McLaren shaves the top off the new 650S


March 4, 2014

The world's auto media looks on as tgh eMcLaren 650S Spider is revealed in Geneva (Photo: CC Weiss/

The world's auto media looks on as tgh eMcLaren 650S Spider is revealed in Geneva (Photo: CC Weiss/

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McLaren has taken the wraps off an open-aired version of its new 650S supercar. Officially unveiled at the Geneva Auto Show today, the 650S Spider may well have stolen a bit of the limelight from its hard topped sibling.

Last week McLaren revealed full details of its new mid-line supercar the 650S. Running a similar drivetrain to the McLaren 12C, the 650S uses a revised twin-turbo 3.8 liter V8 capable of developing 641 hp and handing over stopwatch times of 3 seconds for a run of 0-100 km/h (62 mph) towards a top speed of 329 km/h (204 mph).

The new Spider, running identical mechanicals to the hard-topped version, is as quick to the 100 km/h mark and only slightly slower than the coupe from 0-200 km/h (124 mph) with a time of 8.6 seconds. McLaren reports the Spider delivers identical mileage and emission figures.

Sporting a similar roof system as the 12C, the 650S Spider can convert from hard-topped supercar to open-aired roadster in a cool 17 seconds. Adding only 40 kg (88 lb) to the car’s total weight, the two-piece retractable roof can be raised or lowered at up to 19 mph (30 km/h) and because of McLaren’s carbon MonoCell, the Spider doesn’t require additional chassis reinforcement to retain torsional integrity.

And like the fantastically brilliant 12C Spider I drove back in September, the 650S Spider features a small heated rear window, that when operated independently from the roof can be used as windbreak with the top down or provide additional air and engine noise into the cabin with the top up. With the two-piece roof raised the space beneath the tonneau cover can be used to store small luggage pieces.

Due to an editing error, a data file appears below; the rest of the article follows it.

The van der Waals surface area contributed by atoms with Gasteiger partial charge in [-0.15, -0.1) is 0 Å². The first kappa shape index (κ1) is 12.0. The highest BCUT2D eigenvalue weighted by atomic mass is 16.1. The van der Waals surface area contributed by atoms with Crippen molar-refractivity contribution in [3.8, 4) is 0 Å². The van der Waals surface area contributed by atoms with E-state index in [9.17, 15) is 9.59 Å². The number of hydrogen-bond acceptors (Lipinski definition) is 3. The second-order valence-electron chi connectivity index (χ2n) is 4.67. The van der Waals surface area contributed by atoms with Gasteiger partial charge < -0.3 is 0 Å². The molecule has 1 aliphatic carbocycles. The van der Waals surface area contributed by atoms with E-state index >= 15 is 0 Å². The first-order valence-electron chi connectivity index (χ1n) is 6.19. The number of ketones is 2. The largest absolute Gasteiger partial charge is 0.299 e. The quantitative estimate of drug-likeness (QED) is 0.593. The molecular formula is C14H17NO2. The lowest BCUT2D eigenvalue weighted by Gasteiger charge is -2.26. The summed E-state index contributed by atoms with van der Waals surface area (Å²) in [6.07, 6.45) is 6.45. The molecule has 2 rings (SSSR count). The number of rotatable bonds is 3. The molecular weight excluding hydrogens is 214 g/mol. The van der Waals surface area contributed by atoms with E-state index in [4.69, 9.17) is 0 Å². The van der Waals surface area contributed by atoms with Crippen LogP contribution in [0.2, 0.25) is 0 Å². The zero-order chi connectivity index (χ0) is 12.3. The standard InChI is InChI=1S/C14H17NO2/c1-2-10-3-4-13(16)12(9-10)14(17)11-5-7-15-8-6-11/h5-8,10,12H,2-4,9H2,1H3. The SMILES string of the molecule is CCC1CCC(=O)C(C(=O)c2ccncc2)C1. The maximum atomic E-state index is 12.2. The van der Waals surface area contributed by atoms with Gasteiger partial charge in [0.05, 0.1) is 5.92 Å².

With the new 650S Coupe priced out at US$325,000, it is likely we'll see the Spider will come in at around the US$350,000 mark....give or take a ten thousand.

Source: McLaren

About the Author
Angus MacKenzie Born on the cold, barren Canadian plains of Calgary, Alberta, Angus MacKenzie couldn’t decide between marketing, automotives or an entrepreneurial path - so he chose all three. With an education in automotives and marketing, Angus has rebuilt the carburetor on his 1963 Rambler Ambassador twice, gotten a speeding ticket in an F430 once, and driven & photographed everything from Lamborghinis to Maseratis to various German and Asian designs. When not writing, Angus has for the past six years been Editor-in-Chief for elemente, an internationally recognized architecture/design magazine. All articles by Angus MacKenzie

It does not look exotic enough or pretty enough to command such a high price tag. While the 458 is rolling sculpture this is simply too bland. It looks like a Corvette competitor style-wise. (Not disputing the performance capabilities.)

Tristram Buckley

It's rather weird when you think of a $325k price tag for a high-performance automobile as being very reasonable, almost inexpensive. We're just so accustomed to seeing prices north of $1 million for performance of this caliber. On the other end of the spectrum, we quibble about a price differential of $1k or $2k.

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